…And there’s absolutely no doubt that the most important documentary to debut at this year’s just wrapped Cannes Film Festival was Charles Ferguson’s Wall Street/Washington expose, “Inside Job.” Nevertheless, this film geek can’t resist running the trailer for what sounds like a perfectly great documentary about one of the greatest men to ever hold the title “Cameraman.”

What can you say about the man who shot several of the most dazzling, visually groundbreaking films every made, including the ultimate ballet film, “The Red Shoes” and whose resume also includes “Rambo: First Blood 2”?

David Hudson had the scoop and gets a mega h/t for the trailer on this. Just a little bit more of the work of Jack Cardiff after the flip.

Though his resume was huge and stretched back to uncredited work on the original “King Kong” in 1933 and on into the 21st century, Cardiff’s most best known work was on the films he made during the 1940s with Michael Powell and Emeric Pressburger, who are still not as famous as they should be. Powell was a director who was, in his way, every bit the equal — at least — of such contemporaries as David Lean and Alfred Hitchcock. With Hungarian-born screenwriter Emeric Pressburger, he made some of the most entertaining, beautiful, and occasionally rather weird films to ever be made for a mainstream audience. Cardiff’s brilliance with color was the perfect complement to the baroque tendencies of “the Archers,” as Powell and Pressburger marketed themselves. I think you can get some idea of his brilliance with British Technicolor (which differed slightly from the U.S. kind) from the trailers below.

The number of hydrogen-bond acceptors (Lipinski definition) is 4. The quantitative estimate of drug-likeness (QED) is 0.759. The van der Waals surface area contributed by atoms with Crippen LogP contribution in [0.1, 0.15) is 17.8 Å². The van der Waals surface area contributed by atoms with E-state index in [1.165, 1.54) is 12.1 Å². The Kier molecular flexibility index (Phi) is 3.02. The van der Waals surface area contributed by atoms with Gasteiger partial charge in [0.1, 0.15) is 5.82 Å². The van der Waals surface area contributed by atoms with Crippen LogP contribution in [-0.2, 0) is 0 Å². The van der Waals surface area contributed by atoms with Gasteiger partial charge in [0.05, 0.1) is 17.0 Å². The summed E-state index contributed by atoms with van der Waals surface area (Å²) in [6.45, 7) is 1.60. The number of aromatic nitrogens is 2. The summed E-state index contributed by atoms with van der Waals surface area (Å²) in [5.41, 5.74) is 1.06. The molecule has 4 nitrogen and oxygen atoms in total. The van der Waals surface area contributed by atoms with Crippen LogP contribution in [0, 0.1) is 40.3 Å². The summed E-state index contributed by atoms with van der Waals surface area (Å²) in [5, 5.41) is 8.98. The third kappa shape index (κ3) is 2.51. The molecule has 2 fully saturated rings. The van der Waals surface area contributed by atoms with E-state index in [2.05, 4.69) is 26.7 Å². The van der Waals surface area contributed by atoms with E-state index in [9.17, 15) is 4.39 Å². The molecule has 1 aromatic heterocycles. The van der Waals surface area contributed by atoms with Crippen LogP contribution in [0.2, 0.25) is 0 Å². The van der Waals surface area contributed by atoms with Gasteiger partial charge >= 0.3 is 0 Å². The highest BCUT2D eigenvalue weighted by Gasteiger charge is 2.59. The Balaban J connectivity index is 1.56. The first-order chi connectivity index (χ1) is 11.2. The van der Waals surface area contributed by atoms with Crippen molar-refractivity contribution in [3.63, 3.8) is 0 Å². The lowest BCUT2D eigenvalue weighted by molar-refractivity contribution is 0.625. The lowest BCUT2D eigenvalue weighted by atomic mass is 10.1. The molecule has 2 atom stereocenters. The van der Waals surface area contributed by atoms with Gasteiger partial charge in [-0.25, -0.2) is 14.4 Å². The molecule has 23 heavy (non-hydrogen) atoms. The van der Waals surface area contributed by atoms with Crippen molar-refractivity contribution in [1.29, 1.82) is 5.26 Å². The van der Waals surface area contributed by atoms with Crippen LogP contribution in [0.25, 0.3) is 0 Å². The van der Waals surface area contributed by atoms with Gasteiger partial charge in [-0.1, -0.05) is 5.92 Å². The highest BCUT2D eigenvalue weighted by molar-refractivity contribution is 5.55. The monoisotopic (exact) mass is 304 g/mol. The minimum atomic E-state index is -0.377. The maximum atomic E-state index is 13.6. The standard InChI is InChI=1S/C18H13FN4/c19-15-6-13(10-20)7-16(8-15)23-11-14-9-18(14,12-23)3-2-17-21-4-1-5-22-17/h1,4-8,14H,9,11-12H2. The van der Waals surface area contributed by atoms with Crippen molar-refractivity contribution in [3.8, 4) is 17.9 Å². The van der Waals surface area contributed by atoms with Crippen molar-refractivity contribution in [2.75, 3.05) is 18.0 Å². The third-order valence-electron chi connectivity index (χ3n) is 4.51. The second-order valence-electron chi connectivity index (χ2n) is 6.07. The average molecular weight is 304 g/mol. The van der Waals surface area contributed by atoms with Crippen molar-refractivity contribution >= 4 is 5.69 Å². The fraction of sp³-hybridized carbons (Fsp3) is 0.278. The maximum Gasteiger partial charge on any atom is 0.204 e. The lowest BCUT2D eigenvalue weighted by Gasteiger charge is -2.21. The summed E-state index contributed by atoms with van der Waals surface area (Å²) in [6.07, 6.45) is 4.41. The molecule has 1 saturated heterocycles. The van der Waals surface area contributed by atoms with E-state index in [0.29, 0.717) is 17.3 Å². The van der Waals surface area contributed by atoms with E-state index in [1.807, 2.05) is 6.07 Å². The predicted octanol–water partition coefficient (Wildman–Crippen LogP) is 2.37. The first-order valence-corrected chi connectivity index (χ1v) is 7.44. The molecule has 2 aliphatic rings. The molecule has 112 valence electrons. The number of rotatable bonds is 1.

For more on Mr. Cardiff, see Sheila Johnston at the Arts Desk. and what I wrote when he passed away at age 94 in April of 2009.